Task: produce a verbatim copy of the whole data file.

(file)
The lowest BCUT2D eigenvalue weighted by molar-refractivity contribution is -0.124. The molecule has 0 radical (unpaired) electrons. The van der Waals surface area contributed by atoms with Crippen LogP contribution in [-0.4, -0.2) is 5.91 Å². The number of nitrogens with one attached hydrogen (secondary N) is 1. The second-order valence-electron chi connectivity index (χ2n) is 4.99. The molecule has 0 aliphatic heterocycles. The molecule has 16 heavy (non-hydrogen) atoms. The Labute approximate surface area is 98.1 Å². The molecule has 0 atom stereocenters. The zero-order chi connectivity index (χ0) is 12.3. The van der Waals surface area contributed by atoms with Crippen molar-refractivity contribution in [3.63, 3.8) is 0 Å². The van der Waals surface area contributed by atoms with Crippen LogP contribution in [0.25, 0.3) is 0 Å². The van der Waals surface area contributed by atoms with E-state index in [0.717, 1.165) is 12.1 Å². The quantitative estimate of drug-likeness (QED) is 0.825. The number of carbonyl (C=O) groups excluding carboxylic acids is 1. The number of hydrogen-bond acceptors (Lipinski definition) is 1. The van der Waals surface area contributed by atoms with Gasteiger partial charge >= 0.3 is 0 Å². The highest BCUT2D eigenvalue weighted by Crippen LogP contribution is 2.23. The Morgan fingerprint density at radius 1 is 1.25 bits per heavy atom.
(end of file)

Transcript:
The lowest BCUT2D eigenvalue weighted by molar-refractivity contribution is -0.124. The molecule has 0 radical (unpaired) electrons. The van der Waals surface area contributed by atoms with Crippen LogP contribution in [-0.4, -0.2) is 5.91 Å². The number of nitrogens with one attached hydrogen (secondary N) is 1. The second-order valence-electron chi connectivity index (χ2n) is 4.99. The molecule has 0 aliphatic heterocycles. The molecule has 16 heavy (non-hydrogen) atoms. The Labute approximate surface area is 98.1 Å². The molecule has 0 atom stereocenters. The zero-order chi connectivity index (χ0) is 12.3. The van der Waals surface area contributed by atoms with Crippen molar-refractivity contribution in [3.63, 3.8) is 0 Å². The van der Waals surface area contributed by atoms with Crippen LogP contribution in [0.25, 0.3) is 0 Å². The van der Waals surface area contributed by atoms with E-state index in [0.717, 1.165) is 12.1 Å². The quantitative estimate of drug-likeness (QED) is 0.825. The number of carbonyl (C=O) groups excluding carboxylic acids is 1. The number of hydrogen-bond acceptors (Lipinski definition) is 1. The van der Waals surface area contributed by atoms with Gasteiger partial charge >= 0.3 is 0 Å². The highest BCUT2D eigenvalue weighted by Crippen LogP contribution is 2.23. The Morgan fingerprint density at radius 1 is 1.25 bits per heavy atom.